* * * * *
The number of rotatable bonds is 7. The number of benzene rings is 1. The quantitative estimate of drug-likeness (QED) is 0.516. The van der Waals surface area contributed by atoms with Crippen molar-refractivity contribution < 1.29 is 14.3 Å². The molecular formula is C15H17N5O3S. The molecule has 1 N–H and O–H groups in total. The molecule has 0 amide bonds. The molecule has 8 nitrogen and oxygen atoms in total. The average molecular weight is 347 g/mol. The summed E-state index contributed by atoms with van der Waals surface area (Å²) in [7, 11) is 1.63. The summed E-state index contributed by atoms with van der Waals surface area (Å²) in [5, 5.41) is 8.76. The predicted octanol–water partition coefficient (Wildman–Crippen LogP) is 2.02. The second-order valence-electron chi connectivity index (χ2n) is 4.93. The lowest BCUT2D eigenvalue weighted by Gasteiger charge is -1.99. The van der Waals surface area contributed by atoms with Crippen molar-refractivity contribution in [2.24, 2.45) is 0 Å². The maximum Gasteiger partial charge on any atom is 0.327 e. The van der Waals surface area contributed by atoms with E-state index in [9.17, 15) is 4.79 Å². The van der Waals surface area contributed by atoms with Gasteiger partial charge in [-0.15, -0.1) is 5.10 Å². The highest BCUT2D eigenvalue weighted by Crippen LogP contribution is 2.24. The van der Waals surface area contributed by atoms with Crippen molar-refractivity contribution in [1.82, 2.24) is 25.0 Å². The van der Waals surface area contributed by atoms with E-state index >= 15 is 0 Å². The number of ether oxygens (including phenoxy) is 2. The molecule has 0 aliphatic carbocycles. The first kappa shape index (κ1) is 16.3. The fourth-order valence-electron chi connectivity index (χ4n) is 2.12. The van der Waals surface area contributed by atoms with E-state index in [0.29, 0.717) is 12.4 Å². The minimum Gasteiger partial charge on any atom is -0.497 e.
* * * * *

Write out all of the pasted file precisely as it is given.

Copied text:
The number of rotatable bonds is 7. The number of benzene rings is 1. The quantitative estimate of drug-likeness (QED) is 0.516. The van der Waals surface area contributed by atoms with Crippen molar-refractivity contribution < 1.29 is 14.3 Å². The molecular formula is C15H17N5O3S. The molecule has 1 N–H and O–H groups in total. The molecule has 0 amide bonds. The molecule has 8 nitrogen and oxygen atoms in total. The average molecular weight is 347 g/mol. The summed E-state index contributed by atoms with van der Waals surface area (Å²) in [7, 11) is 1.63. The summed E-state index contributed by atoms with van der Waals surface area (Å²) in [5, 5.41) is 8.76. The predicted octanol–water partition coefficient (Wildman–Crippen LogP) is 2.02. The second-order valence-electron chi connectivity index (χ2n) is 4.93. The lowest BCUT2D eigenvalue weighted by Gasteiger charge is -1.99. The van der Waals surface area contributed by atoms with Crippen molar-refractivity contribution in [2.24, 2.45) is 0 Å². The maximum Gasteiger partial charge on any atom is 0.327 e. The van der Waals surface area contributed by atoms with E-state index in [9.17, 15) is 4.79 Å². The van der Waals surface area contributed by atoms with Gasteiger partial charge in [-0.15, -0.1) is 5.10 Å². The highest BCUT2D eigenvalue weighted by Crippen LogP contribution is 2.24. The van der Waals surface area contributed by atoms with Crippen molar-refractivity contribution in [1.82, 2.24) is 25.0 Å². The van der Waals surface area contributed by atoms with E-state index >= 15 is 0 Å². The number of ether oxygens (including phenoxy) is 2. The molecule has 0 aliphatic carbocycles. The first kappa shape index (κ1) is 16.3. The fourth-order valence-electron chi connectivity index (χ4n) is 2.12. The van der Waals surface area contributed by atoms with E-state index in [0.29, 0.717) is 12.4 Å². The minimum Gasteiger partial charge on any atom is -0.497 e.